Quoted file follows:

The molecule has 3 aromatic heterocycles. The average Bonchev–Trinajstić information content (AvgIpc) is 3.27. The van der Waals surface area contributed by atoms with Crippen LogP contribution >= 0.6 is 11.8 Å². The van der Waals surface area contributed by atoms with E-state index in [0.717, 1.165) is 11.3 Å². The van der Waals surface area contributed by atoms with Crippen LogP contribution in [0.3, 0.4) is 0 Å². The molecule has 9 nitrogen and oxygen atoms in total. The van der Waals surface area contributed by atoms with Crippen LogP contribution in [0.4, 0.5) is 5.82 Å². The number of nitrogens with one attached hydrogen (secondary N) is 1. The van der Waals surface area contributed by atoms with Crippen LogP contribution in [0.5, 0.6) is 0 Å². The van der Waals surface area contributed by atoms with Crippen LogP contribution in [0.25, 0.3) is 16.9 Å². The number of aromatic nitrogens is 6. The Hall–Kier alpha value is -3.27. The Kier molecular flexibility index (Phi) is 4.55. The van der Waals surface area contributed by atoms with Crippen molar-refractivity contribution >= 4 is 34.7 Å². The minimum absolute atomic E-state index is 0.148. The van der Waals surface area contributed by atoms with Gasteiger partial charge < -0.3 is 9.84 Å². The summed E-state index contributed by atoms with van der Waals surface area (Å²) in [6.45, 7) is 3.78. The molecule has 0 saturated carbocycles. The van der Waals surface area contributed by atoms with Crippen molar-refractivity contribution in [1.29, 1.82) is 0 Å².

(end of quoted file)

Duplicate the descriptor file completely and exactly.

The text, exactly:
The molecule has 3 aromatic heterocycles. The average Bonchev–Trinajstić information content (AvgIpc) is 3.27. The van der Waals surface area contributed by atoms with Crippen LogP contribution >= 0.6 is 11.8 Å². The van der Waals surface area contributed by atoms with E-state index in [0.717, 1.165) is 11.3 Å². The van der Waals surface area contributed by atoms with Crippen LogP contribution in [0.3, 0.4) is 0 Å². The molecule has 9 nitrogen and oxygen atoms in total. The van der Waals surface area contributed by atoms with Crippen LogP contribution in [0.4, 0.5) is 5.82 Å². The number of nitrogens with one attached hydrogen (secondary N) is 1. The van der Waals surface area contributed by atoms with Crippen LogP contribution in [0.5, 0.6) is 0 Å². The van der Waals surface area contributed by atoms with Crippen LogP contribution in [0.25, 0.3) is 16.9 Å². The number of aromatic nitrogens is 6. The Hall–Kier alpha value is -3.27. The Kier molecular flexibility index (Phi) is 4.55. The van der Waals surface area contributed by atoms with Crippen molar-refractivity contribution >= 4 is 34.7 Å². The minimum absolute atomic E-state index is 0.148. The van der Waals surface area contributed by atoms with Gasteiger partial charge < -0.3 is 9.84 Å². The summed E-state index contributed by atoms with van der Waals surface area (Å²) in [6.45, 7) is 3.78. The molecule has 0 saturated carbocycles. The van der Waals surface area contributed by atoms with Crippen molar-refractivity contribution in [1.29, 1.82) is 0 Å².